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Published: 2002/10/23
by Jeff Waful

Mike Gordon: Sculpting the Big Blob

Phish bassist Mike Gordon is no stranger to the readers of Jambands.com. During the band’s hiatus, Gordon has been quite busy working on Rising Low, a film which documents the making of Gov’t Mule’s Deep End albums. He has also been collaborating with one of his musical heroes, guitarist Leo Kottke. The duo will tour next month in support of its new album Clone. Mike spoke to Jambands.com about all of his current projects.

JW: You first came in contact with Leo Kottke when you gave him a tape of his song “The Driving of the Year Nail” after adding your own bass line to it. That’s sort of a weird concept since he’s such a solo artist in the true sense of the term.

MG: Yeah. I just got inspired. I never thought that he needed any accompaniment when I saw him play. I just had this sudden feeling so I added a part that was kind of a duet part more than a bass line and he ended up liking it.

JW: He then eventually called you and you got together at Trey’s barn and started jamming. What was that first day playing together like?

MG: Well I could tell that we were thinking in similar ways, just the way that the lines on the guitar and the bass were moving. I was trying to go with it, but for a while it didn’t really click. It was like a non-clicking jam, I thought for a couple hours. We had these different ideas, either chord progressions or he would ask me to play along with this song or that song, but the complicated aspects of our playing were not gelling yet. And then we had dinner and we played again. After dinner, this little pattern kind of emerged. We honed it down to this one little rhythmic pattern, which became the song, “June.” We just played that for a long time, which just was a really good feeling. So it was kind of that feeling, playing that one little rhythmic pattern, with the bass sort of juxtaposing with the guitar a little bit that made us feel like oh shit, we gotta do this more a lot’ because it was such a good feeling. So it kind of stemmed from that. There is a lesson to be learned there probably, that after the first couple hours of jamming if nothing is happening, don’t necessary give up on the relationship or the situation.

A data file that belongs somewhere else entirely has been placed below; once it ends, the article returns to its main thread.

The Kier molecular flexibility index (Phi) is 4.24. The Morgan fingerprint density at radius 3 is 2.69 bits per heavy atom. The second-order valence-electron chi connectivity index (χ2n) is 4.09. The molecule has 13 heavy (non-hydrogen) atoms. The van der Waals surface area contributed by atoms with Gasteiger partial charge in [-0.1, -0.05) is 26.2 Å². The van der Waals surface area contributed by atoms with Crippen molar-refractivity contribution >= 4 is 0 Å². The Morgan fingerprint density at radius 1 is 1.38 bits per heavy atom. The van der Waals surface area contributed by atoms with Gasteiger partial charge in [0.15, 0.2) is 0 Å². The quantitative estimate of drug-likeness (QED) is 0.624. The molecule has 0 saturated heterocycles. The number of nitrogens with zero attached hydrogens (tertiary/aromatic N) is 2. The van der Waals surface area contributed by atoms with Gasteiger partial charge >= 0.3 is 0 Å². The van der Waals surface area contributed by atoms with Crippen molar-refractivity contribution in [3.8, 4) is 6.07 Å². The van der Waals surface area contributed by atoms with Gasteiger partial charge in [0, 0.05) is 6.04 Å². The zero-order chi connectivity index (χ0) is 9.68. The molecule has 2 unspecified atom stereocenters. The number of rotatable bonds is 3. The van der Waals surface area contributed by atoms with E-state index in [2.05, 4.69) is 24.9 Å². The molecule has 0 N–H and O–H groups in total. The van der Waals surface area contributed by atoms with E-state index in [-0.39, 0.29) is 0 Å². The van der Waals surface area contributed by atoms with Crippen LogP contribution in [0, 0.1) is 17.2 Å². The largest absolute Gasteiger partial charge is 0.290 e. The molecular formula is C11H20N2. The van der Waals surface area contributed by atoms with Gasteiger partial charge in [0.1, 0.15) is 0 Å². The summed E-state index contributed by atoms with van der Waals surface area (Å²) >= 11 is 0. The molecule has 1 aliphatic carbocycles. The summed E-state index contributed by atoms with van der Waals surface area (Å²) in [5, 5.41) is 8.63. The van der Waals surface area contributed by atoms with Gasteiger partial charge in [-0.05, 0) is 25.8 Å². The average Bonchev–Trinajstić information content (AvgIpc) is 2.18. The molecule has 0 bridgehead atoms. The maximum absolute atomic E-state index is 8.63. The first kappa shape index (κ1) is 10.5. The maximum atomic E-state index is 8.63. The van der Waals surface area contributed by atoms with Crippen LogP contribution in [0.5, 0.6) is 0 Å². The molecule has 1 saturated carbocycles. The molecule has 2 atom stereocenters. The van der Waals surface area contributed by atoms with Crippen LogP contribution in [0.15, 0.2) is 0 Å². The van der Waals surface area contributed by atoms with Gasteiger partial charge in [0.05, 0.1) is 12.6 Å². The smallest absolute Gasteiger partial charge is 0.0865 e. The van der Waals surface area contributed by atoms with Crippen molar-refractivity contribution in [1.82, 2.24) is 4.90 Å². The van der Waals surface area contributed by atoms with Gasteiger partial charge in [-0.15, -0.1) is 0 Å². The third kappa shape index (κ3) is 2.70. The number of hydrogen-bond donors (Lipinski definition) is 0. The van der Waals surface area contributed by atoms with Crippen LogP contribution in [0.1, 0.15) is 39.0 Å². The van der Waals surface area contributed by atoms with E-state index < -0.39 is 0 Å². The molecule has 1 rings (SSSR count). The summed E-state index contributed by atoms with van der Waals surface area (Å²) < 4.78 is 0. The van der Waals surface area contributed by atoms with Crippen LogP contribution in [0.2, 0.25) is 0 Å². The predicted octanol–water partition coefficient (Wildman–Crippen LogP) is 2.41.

JW: Just have dinner.

MG: Just have dinner, yeah exactly.